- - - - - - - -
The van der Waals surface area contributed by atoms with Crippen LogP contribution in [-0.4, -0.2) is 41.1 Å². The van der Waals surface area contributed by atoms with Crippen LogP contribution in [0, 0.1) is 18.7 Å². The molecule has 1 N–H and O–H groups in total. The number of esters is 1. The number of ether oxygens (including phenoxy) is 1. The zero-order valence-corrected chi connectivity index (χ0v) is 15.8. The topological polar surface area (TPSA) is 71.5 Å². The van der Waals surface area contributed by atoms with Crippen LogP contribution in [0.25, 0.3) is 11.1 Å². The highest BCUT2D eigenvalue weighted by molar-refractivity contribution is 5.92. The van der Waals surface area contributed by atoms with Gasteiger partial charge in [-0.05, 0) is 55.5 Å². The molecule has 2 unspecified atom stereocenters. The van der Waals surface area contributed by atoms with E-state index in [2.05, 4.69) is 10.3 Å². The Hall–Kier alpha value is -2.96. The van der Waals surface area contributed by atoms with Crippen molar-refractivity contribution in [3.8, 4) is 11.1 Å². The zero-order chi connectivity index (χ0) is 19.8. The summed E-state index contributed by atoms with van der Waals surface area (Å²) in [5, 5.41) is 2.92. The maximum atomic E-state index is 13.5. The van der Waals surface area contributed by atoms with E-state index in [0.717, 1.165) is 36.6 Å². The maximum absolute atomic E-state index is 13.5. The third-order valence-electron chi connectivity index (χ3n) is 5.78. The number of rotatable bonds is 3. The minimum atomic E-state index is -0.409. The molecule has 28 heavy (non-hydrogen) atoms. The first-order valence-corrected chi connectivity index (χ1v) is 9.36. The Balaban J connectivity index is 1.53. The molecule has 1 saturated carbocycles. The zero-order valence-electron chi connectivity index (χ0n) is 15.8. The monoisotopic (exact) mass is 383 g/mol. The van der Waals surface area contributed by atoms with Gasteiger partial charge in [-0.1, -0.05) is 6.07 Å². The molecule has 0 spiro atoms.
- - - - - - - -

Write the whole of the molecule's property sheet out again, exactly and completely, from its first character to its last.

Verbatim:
The van der Waals surface area contributed by atoms with Crippen LogP contribution in [-0.4, -0.2) is 41.1 Å². The van der Waals surface area contributed by atoms with Crippen LogP contribution in [0, 0.1) is 18.7 Å². The molecule has 1 N–H and O–H groups in total. The number of esters is 1. The number of ether oxygens (including phenoxy) is 1. The zero-order valence-corrected chi connectivity index (χ0v) is 15.8. The topological polar surface area (TPSA) is 71.5 Å². The van der Waals surface area contributed by atoms with Crippen LogP contribution in [0.25, 0.3) is 11.1 Å². The highest BCUT2D eigenvalue weighted by molar-refractivity contribution is 5.92. The van der Waals surface area contributed by atoms with Gasteiger partial charge in [-0.05, 0) is 55.5 Å². The molecule has 2 unspecified atom stereocenters. The van der Waals surface area contributed by atoms with E-state index in [2.05, 4.69) is 10.3 Å². The Hall–Kier alpha value is -2.96. The van der Waals surface area contributed by atoms with Crippen molar-refractivity contribution in [3.8, 4) is 11.1 Å². The zero-order chi connectivity index (χ0) is 19.8. The summed E-state index contributed by atoms with van der Waals surface area (Å²) in [5, 5.41) is 2.92. The maximum atomic E-state index is 13.5. The van der Waals surface area contributed by atoms with E-state index in [0.717, 1.165) is 36.6 Å². The maximum absolute atomic E-state index is 13.5. The third-order valence-electron chi connectivity index (χ3n) is 5.78. The number of rotatable bonds is 3. The minimum atomic E-state index is -0.409. The molecule has 28 heavy (non-hydrogen) atoms. The first-order valence-corrected chi connectivity index (χ1v) is 9.36. The Balaban J connectivity index is 1.53. The molecule has 1 saturated carbocycles. The zero-order valence-electron chi connectivity index (χ0n) is 15.8. The monoisotopic (exact) mass is 383 g/mol. The van der Waals surface area contributed by atoms with Gasteiger partial charge in [-0.1, -0.05) is 6.07 Å². The molecule has 0 spiro atoms.